I'm Jewish, my Ex is Catholic, What About the Kids!
By Bob Derber
What do you do when you and your ex have different parenting policies? Bedtime at your house is 9 p.m., but 10 p.m. in your ex’s home. You permit ‘PG’ rated movies, your ex says ‘G’ only. Possibly it’s more basic. You are Jewish and your ex is Catholic. You each want the children to adopt your faith.
Divorced parents face such issues daily. House rules, educational and extracurricular decisions, computer access and age-appropriate media are typical concerns.
When household rules differ, children often use one parent’s rules to ‘play’ off the other. ‘But dad lets us play the game at his home!’ or ‘Mom gives us cell phones!’ And be prepared for further complications as you establish new relationships with another parent who has his or her own children. They will have own rules and preferences. Oh, the complications of blended families.
Under California’s Family Law, each parent may apply their own house rules while children are in their custody. They need not be the same at both homes, and one parent cannot dictate to the other. You may permit online gaming at your house while your ex says no internet whatsoever when at his or her home. As long as the health and safety of the children are not compromised, each may set their own rules.
But inconsistent rules often trigger unintended consequences. Consider a father who permits cell phones, and a mother who does not. Expect significant ‘push-back’ from the children for mom, and issues for both when the children want to take the cell phone to school. As well, children are often confused by different rules. They may be embarrassed when they must tell friends that they can’t have the phone at one home or the other.
Like all parenting issues, compromise and agreement are key. You might be amazed that nearly half of elementary school children in California have cell phones. And cell phones can be restricted in several ways, from allowing only certain numbers to call or be called, permitting parental view of any messaging, and even limiting internet sites that can be visited. Perhaps a compromise for all is permitting a cell phone with privileges and restrictions policy common to both homes. Perhaps a minimum age could be agreed-to. Similarly, a common bedtime and computer access are easily navigated by parents who compromise and co- parent effectively.
One area poses a most difficult challenge: Religion. Where there is one theology at Mom’s home, and another at Dad’s, the consequence can become a battleground! Worse, the competing theologies may have fundamental differences. One may Christian and the other Hindu. Without agreement, consider the confusion inconsistent training introduces to the children. They may reject both faiths out of frustration.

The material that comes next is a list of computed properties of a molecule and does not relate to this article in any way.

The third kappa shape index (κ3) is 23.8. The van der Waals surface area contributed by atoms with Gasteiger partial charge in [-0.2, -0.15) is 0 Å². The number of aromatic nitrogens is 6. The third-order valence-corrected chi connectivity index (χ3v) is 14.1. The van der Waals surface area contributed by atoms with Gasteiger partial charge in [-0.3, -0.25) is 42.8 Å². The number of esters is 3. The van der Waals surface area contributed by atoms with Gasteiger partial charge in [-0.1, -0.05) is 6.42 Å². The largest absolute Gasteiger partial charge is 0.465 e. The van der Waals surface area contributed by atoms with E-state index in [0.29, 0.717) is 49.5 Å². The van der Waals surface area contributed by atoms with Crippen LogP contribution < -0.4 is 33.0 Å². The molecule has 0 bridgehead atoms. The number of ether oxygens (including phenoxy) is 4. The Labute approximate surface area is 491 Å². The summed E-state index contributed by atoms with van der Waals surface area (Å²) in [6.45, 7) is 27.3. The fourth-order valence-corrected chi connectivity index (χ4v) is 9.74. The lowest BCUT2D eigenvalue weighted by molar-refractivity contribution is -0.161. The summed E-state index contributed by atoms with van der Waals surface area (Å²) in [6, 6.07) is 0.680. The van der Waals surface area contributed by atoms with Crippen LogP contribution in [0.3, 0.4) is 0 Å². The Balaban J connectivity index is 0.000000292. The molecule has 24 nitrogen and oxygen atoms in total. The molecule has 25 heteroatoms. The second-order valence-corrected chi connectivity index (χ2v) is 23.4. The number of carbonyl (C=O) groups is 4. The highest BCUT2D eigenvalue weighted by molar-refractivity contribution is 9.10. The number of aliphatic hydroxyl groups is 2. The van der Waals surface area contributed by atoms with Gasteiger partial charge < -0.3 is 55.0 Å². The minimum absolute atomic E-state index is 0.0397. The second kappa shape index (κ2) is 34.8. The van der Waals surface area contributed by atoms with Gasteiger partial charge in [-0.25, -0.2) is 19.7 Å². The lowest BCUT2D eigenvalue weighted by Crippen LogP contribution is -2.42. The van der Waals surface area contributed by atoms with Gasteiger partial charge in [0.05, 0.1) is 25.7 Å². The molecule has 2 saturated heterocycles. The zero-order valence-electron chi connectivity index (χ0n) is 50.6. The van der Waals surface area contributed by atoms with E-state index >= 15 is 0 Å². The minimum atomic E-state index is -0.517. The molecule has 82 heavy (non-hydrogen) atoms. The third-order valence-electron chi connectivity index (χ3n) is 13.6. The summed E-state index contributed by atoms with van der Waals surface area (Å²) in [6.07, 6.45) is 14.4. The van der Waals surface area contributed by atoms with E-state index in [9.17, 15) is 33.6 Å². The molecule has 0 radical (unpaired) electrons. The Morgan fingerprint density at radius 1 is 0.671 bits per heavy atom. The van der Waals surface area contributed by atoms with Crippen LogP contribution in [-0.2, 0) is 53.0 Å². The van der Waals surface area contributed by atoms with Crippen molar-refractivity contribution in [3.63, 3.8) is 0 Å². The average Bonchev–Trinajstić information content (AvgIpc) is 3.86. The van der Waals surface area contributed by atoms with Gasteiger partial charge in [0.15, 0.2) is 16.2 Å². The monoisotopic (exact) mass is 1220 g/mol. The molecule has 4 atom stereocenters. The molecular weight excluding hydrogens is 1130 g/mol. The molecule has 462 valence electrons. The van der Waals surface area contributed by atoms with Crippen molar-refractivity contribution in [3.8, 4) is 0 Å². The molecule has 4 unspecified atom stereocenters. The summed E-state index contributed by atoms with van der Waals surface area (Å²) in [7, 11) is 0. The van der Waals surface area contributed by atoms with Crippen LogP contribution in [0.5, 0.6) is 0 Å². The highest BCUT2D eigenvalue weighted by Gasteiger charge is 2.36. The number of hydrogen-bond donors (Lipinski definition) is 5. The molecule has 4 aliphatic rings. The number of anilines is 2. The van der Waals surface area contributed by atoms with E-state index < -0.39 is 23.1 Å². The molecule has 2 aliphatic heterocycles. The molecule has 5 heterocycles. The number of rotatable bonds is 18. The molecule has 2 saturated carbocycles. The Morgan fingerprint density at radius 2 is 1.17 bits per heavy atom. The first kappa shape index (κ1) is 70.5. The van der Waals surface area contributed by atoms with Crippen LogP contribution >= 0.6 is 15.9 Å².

Again, each parent may raise children according to their faith while the children are at their house. Yet even here compromise is important. Both theologies may have a common moral code, and that compass might be taught in a non-denominational setting. As well, there are ways to blend traditions and rituals for both faiths. Consider Passover, an old-testament event celebrated by Christians and Jews. If this is your interfaith challenge, celebrate with a ‘special meal’ that is not characterized as a Jewish Seder but which still memorializes the event.
Where these differences cannot be reconciled, respect for both faiths is key. Your children learn much about tolerance and conflict-resolution when you practice interfaith acceptance. Theological teachings might condemn those who do not comply with the faith a parent chose, or even discourage association with ‘non-believers.’ These will be co-parenting challenges for you both, and confusing for the children.
You are free to establish your own house rules when the children are with you. Only when these rules endanger their health and safety will a court be inclined to intervene. Don’t set rules to ‘punish’ your ex by adopting practices to aggravate him or her. This may be considered sufficient impact on the emotional well-being of the children that a court may intervene. Generally, however, you have the right to raise the children as you see fit at your home. But positive co-parenting and compromise can pay huge dividends. Children who live with separated parents who work together are often more content and prepared to face their own challenges as they grow.
From the Bench by Judge Marigonda
You may find yourself in court when disagreements arise that can’t be easily navigated by parents. But when co-parenting issues surface, try to find that middle ground. I am not the best person to make parenting decisions for your family. Compromise and best interests of your children are keys to their success. Search yourself before you ask a court to make parenting decisions.
Bob Derber is a local attorney practicing family law. He served as a State appointed Guardian ad Litem in high conflict matters in the State of Utah before returning to his home in Santa Cruz four years ago. Your situation may differ and the above is not intended to be legal advice to you in your own custodial matters. Be sure to consult with your family law attorney as appropriate if you need help in this area. Have questions for him to answer? Send them to firstname.lastname@example.org